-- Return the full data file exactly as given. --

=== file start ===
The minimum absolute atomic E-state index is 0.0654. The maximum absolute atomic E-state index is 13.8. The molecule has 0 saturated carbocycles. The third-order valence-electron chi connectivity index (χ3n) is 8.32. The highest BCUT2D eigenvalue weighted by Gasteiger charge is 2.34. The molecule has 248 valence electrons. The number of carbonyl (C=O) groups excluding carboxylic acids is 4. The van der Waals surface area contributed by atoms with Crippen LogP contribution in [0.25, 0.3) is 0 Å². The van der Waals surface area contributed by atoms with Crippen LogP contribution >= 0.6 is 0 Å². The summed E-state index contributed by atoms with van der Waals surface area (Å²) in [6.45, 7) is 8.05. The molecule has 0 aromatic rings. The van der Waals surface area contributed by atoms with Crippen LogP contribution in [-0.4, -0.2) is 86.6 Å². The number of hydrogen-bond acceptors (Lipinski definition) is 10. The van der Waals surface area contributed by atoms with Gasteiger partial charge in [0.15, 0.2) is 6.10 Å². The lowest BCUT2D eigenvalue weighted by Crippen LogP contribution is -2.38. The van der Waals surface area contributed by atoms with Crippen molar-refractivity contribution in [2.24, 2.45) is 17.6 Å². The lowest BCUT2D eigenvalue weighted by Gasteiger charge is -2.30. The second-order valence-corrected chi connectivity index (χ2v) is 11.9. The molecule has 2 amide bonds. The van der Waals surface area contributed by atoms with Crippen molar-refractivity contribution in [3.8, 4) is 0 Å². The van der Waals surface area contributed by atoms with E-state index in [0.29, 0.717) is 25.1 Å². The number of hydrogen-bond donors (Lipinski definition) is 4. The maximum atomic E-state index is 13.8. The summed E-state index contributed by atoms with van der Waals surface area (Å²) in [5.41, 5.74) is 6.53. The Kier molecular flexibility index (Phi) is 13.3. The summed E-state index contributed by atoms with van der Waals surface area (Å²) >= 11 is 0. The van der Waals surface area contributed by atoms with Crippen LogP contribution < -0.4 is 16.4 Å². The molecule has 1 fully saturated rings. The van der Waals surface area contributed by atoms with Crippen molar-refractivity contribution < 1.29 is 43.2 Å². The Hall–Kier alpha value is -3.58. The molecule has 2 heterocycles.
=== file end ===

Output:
The minimum absolute atomic E-state index is 0.0654. The maximum absolute atomic E-state index is 13.8. The molecule has 0 saturated carbocycles. The third-order valence-electron chi connectivity index (χ3n) is 8.32. The highest BCUT2D eigenvalue weighted by Gasteiger charge is 2.34. The molecule has 248 valence electrons. The number of carbonyl (C=O) groups excluding carboxylic acids is 4. The van der Waals surface area contributed by atoms with Crippen LogP contribution in [0.25, 0.3) is 0 Å². The van der Waals surface area contributed by atoms with Crippen LogP contribution >= 0.6 is 0 Å². The summed E-state index contributed by atoms with van der Waals surface area (Å²) in [6.45, 7) is 8.05. The molecule has 0 aromatic rings. The van der Waals surface area contributed by atoms with Crippen LogP contribution in [-0.4, -0.2) is 86.6 Å². The number of hydrogen-bond acceptors (Lipinski definition) is 10. The van der Waals surface area contributed by atoms with Gasteiger partial charge in [0.15, 0.2) is 6.10 Å². The lowest BCUT2D eigenvalue weighted by Crippen LogP contribution is -2.38. The van der Waals surface area contributed by atoms with Crippen molar-refractivity contribution in [2.24, 2.45) is 17.6 Å². The lowest BCUT2D eigenvalue weighted by Gasteiger charge is -2.30. The second-order valence-corrected chi connectivity index (χ2v) is 11.9. The molecule has 2 amide bonds. The van der Waals surface area contributed by atoms with Crippen molar-refractivity contribution in [3.8, 4) is 0 Å². The van der Waals surface area contributed by atoms with E-state index in [0.29, 0.717) is 25.1 Å². The number of hydrogen-bond donors (Lipinski definition) is 4. The maximum atomic E-state index is 13.8. The summed E-state index contributed by atoms with van der Waals surface area (Å²) in [5.41, 5.74) is 6.53. The Kier molecular flexibility index (Phi) is 13.3. The summed E-state index contributed by atoms with van der Waals surface area (Å²) >= 11 is 0. The van der Waals surface area contributed by atoms with Crippen LogP contribution < -0.4 is 16.4 Å². The molecule has 1 fully saturated rings. The van der Waals surface area contributed by atoms with Crippen molar-refractivity contribution < 1.29 is 43.2 Å². The Hall–Kier alpha value is -3.58. The molecule has 2 heterocycles.